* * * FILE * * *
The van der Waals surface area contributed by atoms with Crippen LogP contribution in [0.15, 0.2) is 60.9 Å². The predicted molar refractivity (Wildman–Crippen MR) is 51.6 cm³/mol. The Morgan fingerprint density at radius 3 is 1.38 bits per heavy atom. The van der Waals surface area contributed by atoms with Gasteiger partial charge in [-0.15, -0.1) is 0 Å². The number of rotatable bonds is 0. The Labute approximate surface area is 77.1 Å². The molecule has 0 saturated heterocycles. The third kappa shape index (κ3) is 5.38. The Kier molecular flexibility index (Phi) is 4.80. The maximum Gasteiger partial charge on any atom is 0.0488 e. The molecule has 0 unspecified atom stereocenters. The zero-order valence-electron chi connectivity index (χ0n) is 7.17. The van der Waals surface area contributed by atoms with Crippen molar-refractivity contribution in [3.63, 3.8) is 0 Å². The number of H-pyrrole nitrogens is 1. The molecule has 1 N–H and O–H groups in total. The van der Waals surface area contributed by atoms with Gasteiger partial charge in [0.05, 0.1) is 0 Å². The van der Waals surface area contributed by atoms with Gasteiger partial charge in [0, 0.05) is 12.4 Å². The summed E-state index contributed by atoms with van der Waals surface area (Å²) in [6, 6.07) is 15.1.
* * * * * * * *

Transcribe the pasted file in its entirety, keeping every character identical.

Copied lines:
The van der Waals surface area contributed by atoms with Crippen LogP contribution in [0.15, 0.2) is 60.9 Å². The predicted molar refractivity (Wildman–Crippen MR) is 51.6 cm³/mol. The Morgan fingerprint density at radius 3 is 1.38 bits per heavy atom. The van der Waals surface area contributed by atoms with Gasteiger partial charge in [-0.15, -0.1) is 0 Å². The number of rotatable bonds is 0. The Labute approximate surface area is 77.1 Å². The molecule has 0 saturated heterocycles. The third kappa shape index (κ3) is 5.38. The Kier molecular flexibility index (Phi) is 4.80. The maximum Gasteiger partial charge on any atom is 0.0488 e. The molecule has 0 unspecified atom stereocenters. The zero-order valence-electron chi connectivity index (χ0n) is 7.17. The van der Waals surface area contributed by atoms with Crippen molar-refractivity contribution in [3.63, 3.8) is 0 Å². The number of H-pyrrole nitrogens is 1. The molecule has 1 N–H and O–H groups in total. The van der Waals surface area contributed by atoms with Gasteiger partial charge in [0.05, 0.1) is 0 Å². The van der Waals surface area contributed by atoms with Gasteiger partial charge in [0, 0.05) is 12.4 Å². The summed E-state index contributed by atoms with van der Waals surface area (Å²) in [6, 6.07) is 15.1.